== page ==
This is not the same as throwing darts at a dartboard with 21,000 genes as there are only 14,000 brain expressed genes. But I agree with the authors that this is not a trivially expected result. Though I still have no idea where the 99.9999% part of the quote came from. Four orders of magnitude is a big difference.

What’s annoying here is not so much that the NYT used this quote (though they really need someone around to check these kind of things), but rather that the quote came from the lead author of the paper – Matthew State – a clinical geneticist at Yale.

I can not believe State said this this way. I hope he was simply misquoted. But if he really said this, and assuming that then he understands the basic statistics involved (which, given his position, I find highly likely), then he must have oversimplified and somewhat misrepresented the significance of his findings in order to make it sound more impressive in the popular press.


For those interested in how I came up with the 30.9% number, even if it might not be relevant, the question we want to ask is how likely is it that if we picked a random gene 125 times from a set of 21,000 we would never pick the same gene twice. Think of it this way. The first gene we pick can not overlap another gene. When we pick the second gene, 20999 times out of 21000 (probability .99995238) it will not be the gene we picked first. When we pick the third gene, we assume the first two went into different boxes (otherwise we’d be done already) so the odds go down slightly, to 20998 times out of 21000 (.99990476) and they keep going down slightly each time until we get to gene 125 when the odds are 20876 out of 21000 (.99409524).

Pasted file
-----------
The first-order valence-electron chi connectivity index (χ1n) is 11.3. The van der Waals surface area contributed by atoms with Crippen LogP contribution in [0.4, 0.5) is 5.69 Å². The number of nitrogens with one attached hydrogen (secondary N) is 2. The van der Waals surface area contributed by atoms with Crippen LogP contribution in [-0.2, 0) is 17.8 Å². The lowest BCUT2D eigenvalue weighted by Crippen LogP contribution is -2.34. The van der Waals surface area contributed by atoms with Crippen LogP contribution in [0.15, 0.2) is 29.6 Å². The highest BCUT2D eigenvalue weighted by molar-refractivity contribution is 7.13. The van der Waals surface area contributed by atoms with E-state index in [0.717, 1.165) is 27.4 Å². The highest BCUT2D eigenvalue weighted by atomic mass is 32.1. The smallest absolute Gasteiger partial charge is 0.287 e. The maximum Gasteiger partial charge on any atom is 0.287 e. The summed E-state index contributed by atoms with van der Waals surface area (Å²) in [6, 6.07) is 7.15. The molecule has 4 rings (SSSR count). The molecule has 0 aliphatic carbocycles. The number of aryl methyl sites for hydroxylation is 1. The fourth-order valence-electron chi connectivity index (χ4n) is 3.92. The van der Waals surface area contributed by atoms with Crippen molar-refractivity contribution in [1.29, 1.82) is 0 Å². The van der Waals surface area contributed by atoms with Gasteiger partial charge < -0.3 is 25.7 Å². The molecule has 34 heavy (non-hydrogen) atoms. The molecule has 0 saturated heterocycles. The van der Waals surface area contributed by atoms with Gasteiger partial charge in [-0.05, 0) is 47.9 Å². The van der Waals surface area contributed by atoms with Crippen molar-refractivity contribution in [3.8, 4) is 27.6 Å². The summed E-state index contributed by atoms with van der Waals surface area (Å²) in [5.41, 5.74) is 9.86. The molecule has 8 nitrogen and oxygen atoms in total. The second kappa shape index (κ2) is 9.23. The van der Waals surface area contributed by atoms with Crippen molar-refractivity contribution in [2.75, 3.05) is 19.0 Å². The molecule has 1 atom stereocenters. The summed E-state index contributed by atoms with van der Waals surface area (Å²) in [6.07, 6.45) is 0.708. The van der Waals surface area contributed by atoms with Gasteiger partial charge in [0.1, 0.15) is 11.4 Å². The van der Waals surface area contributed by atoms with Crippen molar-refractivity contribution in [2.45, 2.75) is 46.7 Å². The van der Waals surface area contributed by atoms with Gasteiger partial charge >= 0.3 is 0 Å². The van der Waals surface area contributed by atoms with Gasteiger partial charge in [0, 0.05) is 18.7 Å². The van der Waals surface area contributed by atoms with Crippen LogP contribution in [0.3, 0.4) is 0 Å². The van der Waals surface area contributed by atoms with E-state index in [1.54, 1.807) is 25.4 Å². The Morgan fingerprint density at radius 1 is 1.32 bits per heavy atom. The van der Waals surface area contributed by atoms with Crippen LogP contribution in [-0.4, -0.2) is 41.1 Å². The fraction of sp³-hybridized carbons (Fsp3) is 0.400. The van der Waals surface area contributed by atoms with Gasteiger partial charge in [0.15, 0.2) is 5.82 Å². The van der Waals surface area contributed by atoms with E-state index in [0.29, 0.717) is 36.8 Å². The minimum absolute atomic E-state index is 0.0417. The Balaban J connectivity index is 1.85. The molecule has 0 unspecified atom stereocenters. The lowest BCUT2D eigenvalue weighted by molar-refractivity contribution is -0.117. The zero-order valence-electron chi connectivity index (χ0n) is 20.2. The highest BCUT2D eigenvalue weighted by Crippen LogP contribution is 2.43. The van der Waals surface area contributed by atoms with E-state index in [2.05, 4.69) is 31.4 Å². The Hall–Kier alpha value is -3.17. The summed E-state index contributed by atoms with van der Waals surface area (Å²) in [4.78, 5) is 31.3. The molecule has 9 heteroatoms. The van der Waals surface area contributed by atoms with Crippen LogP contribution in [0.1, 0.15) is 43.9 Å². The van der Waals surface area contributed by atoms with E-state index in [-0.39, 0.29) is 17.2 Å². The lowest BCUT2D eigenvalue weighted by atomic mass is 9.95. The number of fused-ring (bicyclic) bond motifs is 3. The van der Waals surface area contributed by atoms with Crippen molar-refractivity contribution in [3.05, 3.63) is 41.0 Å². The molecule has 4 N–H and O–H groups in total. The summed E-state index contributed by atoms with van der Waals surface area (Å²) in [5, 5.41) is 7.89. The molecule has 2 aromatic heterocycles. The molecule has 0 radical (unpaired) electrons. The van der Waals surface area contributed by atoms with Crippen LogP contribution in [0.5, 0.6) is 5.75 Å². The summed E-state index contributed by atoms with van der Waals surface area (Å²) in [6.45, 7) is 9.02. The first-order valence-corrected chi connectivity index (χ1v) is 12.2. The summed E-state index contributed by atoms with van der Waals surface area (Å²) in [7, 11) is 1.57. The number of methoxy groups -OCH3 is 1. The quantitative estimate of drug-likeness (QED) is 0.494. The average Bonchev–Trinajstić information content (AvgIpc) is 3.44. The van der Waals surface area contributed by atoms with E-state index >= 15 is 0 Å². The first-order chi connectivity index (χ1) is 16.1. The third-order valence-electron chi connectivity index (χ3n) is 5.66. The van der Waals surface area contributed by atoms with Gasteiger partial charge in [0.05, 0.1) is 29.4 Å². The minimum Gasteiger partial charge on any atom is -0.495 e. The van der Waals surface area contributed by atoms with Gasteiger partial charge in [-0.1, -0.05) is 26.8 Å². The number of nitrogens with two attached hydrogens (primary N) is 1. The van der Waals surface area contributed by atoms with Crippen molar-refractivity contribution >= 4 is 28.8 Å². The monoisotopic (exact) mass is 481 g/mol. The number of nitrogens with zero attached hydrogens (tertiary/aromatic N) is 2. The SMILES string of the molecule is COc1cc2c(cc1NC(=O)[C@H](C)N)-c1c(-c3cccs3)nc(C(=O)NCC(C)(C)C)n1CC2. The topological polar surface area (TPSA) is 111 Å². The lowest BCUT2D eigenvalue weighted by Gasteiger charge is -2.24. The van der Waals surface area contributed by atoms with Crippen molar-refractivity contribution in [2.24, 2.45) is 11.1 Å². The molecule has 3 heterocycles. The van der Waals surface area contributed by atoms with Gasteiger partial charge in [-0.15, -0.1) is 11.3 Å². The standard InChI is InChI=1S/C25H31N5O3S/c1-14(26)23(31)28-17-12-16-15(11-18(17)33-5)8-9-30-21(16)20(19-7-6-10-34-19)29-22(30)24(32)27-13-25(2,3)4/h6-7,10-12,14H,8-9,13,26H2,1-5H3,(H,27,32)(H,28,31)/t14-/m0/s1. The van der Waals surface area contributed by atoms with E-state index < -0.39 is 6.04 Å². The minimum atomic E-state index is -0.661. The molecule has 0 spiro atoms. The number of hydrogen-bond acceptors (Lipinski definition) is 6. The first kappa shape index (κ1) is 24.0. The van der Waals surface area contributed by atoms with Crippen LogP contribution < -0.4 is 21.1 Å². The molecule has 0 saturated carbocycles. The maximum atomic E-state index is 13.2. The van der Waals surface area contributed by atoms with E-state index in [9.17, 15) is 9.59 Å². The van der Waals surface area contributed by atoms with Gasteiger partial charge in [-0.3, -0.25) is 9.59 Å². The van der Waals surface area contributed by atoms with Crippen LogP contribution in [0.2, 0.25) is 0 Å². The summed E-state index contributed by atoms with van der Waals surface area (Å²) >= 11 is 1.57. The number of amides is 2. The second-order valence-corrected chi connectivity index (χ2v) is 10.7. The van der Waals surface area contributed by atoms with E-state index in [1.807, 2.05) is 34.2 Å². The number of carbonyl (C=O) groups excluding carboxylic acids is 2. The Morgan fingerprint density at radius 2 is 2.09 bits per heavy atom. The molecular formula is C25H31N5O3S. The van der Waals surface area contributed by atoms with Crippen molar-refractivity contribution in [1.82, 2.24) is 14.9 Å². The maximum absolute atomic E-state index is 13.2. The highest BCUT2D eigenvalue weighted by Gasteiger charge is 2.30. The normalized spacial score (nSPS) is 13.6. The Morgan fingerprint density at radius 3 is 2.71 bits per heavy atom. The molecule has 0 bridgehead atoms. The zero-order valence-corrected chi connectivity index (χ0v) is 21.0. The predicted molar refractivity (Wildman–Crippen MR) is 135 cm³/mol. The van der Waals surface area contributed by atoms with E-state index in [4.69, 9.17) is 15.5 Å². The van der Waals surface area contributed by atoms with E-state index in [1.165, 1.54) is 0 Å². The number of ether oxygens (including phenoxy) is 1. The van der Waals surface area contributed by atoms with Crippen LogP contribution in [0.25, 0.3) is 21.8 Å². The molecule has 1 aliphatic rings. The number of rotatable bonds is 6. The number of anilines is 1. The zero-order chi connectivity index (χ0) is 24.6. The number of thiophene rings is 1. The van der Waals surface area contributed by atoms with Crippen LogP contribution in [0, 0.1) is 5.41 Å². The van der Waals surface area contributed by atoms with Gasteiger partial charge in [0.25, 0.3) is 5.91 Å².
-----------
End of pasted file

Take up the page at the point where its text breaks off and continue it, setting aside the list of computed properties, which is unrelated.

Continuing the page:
The counterintuitive part of this is that even though at each step the odds are low, in order to end up with all of the genes in different bins you have to be on the right side of that random probability at each of 124 different steps. And to calculate the odds of this, you have to multiple all of these numbers together: .99995238 * .99990476 * …. * .99409524 which equals .69088693. That means that there is only a 69.1 percent chance that all 125 randomly chosen genes will be different – or 1 30.9 percent chance that you’ll see at least one gene twice.

It’s the same logic as the classic probability question of how many people you have to have in a room for the odds to be greater than 50% that two of them share the same birthday – the answer being 22.

UPDATE: Several people here and on twitter complained that my analysis did not take into account the controls in the paper – and implied that the results would be very different if I did.

The controls have a completely negligible effect. The critique the commenters raised that the authors didn’t just observe two hits to the same gene in the autism cases, they observed no hits to that gene in the controls. The papers states that there were 87 relevant mutations in the controls. So, conditioned on the observation that some gene was hit twice in the cases, we want to know how likely it would be that you would not hit that gene in 87 controls. The answer is 99.6%.

So, whereas I stated originally that the probability of hitting the same gene twice by chance in 125 random samples from a pool of 21,000 genes was 30.9%, if we now ask what is the probability of hitting the same gene twice by chance in 125 random samples from a pool of 21,000 genes AND not hitting the same gene in a set of 87 controls, the answer is 30.8%.